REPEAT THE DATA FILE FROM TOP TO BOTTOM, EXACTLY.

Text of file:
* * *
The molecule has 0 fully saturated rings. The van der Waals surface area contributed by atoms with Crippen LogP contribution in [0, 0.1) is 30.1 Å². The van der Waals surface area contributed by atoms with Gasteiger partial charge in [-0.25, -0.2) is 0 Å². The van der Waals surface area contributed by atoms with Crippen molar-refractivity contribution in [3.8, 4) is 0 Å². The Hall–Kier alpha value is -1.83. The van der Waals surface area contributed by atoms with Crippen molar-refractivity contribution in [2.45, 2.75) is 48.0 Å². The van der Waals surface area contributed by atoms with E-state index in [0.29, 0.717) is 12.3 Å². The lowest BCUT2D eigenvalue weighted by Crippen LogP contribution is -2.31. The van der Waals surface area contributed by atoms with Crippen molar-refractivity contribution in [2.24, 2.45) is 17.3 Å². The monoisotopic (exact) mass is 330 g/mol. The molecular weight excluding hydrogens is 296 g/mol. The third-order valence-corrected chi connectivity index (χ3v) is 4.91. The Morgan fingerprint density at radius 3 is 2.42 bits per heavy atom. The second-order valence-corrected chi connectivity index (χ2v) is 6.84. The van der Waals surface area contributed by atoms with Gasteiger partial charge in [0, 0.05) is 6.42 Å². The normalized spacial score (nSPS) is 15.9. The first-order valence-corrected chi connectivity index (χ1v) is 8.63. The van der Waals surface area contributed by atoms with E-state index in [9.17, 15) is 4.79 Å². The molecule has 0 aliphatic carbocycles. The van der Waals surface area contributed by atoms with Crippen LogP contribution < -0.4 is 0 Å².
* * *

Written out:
The molecule has 0 fully saturated rings. The van der Waals surface area contributed by atoms with Crippen LogP contribution in [0, 0.1) is 30.1 Å². The van der Waals surface area contributed by atoms with Gasteiger partial charge in [-0.25, -0.2) is 0 Å². The van der Waals surface area contributed by atoms with Crippen molar-refractivity contribution in [3.8, 4) is 0 Å². The Hall–Kier alpha value is -1.83. The van der Waals surface area contributed by atoms with Crippen molar-refractivity contribution in [2.45, 2.75) is 48.0 Å². The van der Waals surface area contributed by atoms with E-state index in [0.29, 0.717) is 12.3 Å². The lowest BCUT2D eigenvalue weighted by Crippen LogP contribution is -2.31. The van der Waals surface area contributed by atoms with Crippen molar-refractivity contribution in [2.24, 2.45) is 17.3 Å². The monoisotopic (exact) mass is 330 g/mol. The molecular weight excluding hydrogens is 296 g/mol. The third-order valence-corrected chi connectivity index (χ3v) is 4.91. The Morgan fingerprint density at radius 3 is 2.42 bits per heavy atom. The second-order valence-corrected chi connectivity index (χ2v) is 6.84. The van der Waals surface area contributed by atoms with Gasteiger partial charge in [0, 0.05) is 6.42 Å². The normalized spacial score (nSPS) is 15.9. The first-order valence-corrected chi connectivity index (χ1v) is 8.63. The van der Waals surface area contributed by atoms with E-state index in [9.17, 15) is 4.79 Å². The molecule has 0 aliphatic carbocycles. The van der Waals surface area contributed by atoms with Crippen LogP contribution < -0.4 is 0 Å².